Travel, Terrain, Etc...
TERRAIN/ROUTE CHOICES: The river banks are generally low throughout this section of the river. Sand bars are frequent, and some rocks are scattered along the route. There are no portages. Routes will depend on the water levels at the time of the trip.
TYPE OF TRAVEL/DISTANCE: Travel in tandem canoes, which hold 2-3 paddlers and all necessary gear. An average day's travel will consist of 2-5 hours of paddling depending on the weather. The total distance travelled will be 15 - 18 miles.
WEATHER: Temperatures in the summer months range from 35 F to 100 F. Rainfall can vary and you should expect the possibility of rain.
YOUR GROUP: The group size ranges from 6 to 14 participants, plus 2 or more Wilderness Inquiry staff. Each group consists of people of various ages, backgrounds and abilities, including people with disabilities. Our trips are cooperative in nature. WI staff will assist you in whatever areas you need, however most people pitch in where they can. Part of the adventure involves learning about daily camp activities.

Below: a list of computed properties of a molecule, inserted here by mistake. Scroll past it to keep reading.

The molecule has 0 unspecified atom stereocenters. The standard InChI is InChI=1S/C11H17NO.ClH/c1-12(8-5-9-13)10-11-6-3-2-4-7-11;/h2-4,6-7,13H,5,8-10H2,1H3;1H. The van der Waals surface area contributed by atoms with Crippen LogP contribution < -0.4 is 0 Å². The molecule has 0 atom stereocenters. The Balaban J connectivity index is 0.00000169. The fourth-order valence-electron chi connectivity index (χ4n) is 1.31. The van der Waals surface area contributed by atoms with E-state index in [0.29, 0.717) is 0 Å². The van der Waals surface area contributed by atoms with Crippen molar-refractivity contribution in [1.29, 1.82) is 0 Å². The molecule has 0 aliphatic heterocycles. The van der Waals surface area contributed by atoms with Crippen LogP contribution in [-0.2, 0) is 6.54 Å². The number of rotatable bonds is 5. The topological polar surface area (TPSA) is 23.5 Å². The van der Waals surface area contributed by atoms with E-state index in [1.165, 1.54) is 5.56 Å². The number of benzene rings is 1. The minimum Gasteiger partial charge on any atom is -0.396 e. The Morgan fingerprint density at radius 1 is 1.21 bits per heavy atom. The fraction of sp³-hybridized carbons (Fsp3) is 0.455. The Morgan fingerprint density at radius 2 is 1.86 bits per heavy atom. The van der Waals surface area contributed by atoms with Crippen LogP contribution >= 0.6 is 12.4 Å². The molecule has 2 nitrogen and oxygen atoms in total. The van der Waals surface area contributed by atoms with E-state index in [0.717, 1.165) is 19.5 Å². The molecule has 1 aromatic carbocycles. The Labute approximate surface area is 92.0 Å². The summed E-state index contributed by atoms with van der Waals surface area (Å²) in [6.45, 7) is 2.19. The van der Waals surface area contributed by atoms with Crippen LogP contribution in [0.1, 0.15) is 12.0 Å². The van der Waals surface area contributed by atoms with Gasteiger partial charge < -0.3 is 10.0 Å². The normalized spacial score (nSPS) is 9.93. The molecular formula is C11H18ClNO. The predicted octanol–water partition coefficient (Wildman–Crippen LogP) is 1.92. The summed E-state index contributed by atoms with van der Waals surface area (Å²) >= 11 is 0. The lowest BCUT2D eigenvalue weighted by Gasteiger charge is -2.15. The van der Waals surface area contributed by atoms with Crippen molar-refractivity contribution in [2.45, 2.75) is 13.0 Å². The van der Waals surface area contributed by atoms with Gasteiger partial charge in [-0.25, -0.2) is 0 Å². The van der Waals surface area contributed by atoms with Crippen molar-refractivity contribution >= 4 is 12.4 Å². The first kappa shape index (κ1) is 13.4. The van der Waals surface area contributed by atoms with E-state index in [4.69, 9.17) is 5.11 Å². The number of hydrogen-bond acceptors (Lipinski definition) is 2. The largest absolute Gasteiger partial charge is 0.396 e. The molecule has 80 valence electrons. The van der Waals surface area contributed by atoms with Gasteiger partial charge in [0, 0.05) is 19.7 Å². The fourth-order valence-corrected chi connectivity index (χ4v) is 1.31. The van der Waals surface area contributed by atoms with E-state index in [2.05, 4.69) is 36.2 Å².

ACCOMMODATIONS: At night, you will sleep in 4-person tents with 3-4 people (although other arrangements can be made). Bathroom facilities consist of a foldable commode chair or an outhouse. We make every effort to ensure privacy and cleanliness.
MEALS: The fun of camping includes cooking in the wilderness, a challenge with great rewards. We pride ourselves on providing healthy ingredients for simple, plentiful dishes everyone will enjoy. Count on hearty breakfasts, trail lunches, plenty of snacks, and wonderful dinners, finished off with campfire s’mores.